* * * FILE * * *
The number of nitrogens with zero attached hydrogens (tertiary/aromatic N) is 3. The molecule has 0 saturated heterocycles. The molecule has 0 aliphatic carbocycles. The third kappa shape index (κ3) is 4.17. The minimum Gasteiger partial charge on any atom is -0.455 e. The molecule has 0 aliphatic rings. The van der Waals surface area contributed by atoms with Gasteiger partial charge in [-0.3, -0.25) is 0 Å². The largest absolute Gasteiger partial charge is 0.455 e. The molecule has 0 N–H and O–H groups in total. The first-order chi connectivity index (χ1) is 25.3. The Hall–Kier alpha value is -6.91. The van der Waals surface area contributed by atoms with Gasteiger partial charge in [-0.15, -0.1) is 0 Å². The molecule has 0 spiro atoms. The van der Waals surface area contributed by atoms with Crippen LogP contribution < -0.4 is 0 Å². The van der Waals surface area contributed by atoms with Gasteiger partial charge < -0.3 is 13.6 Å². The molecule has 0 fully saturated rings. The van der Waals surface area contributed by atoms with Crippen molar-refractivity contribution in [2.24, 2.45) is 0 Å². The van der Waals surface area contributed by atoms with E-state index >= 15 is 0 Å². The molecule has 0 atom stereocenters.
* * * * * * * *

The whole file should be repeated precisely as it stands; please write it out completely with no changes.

The number of nitrogens with zero attached hydrogens (tertiary/aromatic N) is 3. The molecule has 0 saturated heterocycles. The molecule has 0 aliphatic carbocycles. The third kappa shape index (κ3) is 4.17. The minimum Gasteiger partial charge on any atom is -0.455 e. The molecule has 0 aliphatic rings. The van der Waals surface area contributed by atoms with Gasteiger partial charge in [-0.3, -0.25) is 0 Å². The largest absolute Gasteiger partial charge is 0.455 e. The molecule has 0 N–H and O–H groups in total. The first-order chi connectivity index (χ1) is 25.3. The Hall–Kier alpha value is -6.91. The van der Waals surface area contributed by atoms with Gasteiger partial charge in [-0.15, -0.1) is 0 Å². The molecule has 0 spiro atoms. The van der Waals surface area contributed by atoms with Crippen LogP contribution < -0.4 is 0 Å². The van der Waals surface area contributed by atoms with Gasteiger partial charge < -0.3 is 13.6 Å². The molecule has 0 fully saturated rings. The van der Waals surface area contributed by atoms with Crippen molar-refractivity contribution in [2.24, 2.45) is 0 Å². The van der Waals surface area contributed by atoms with E-state index >= 15 is 0 Å². The molecule has 0 atom stereocenters.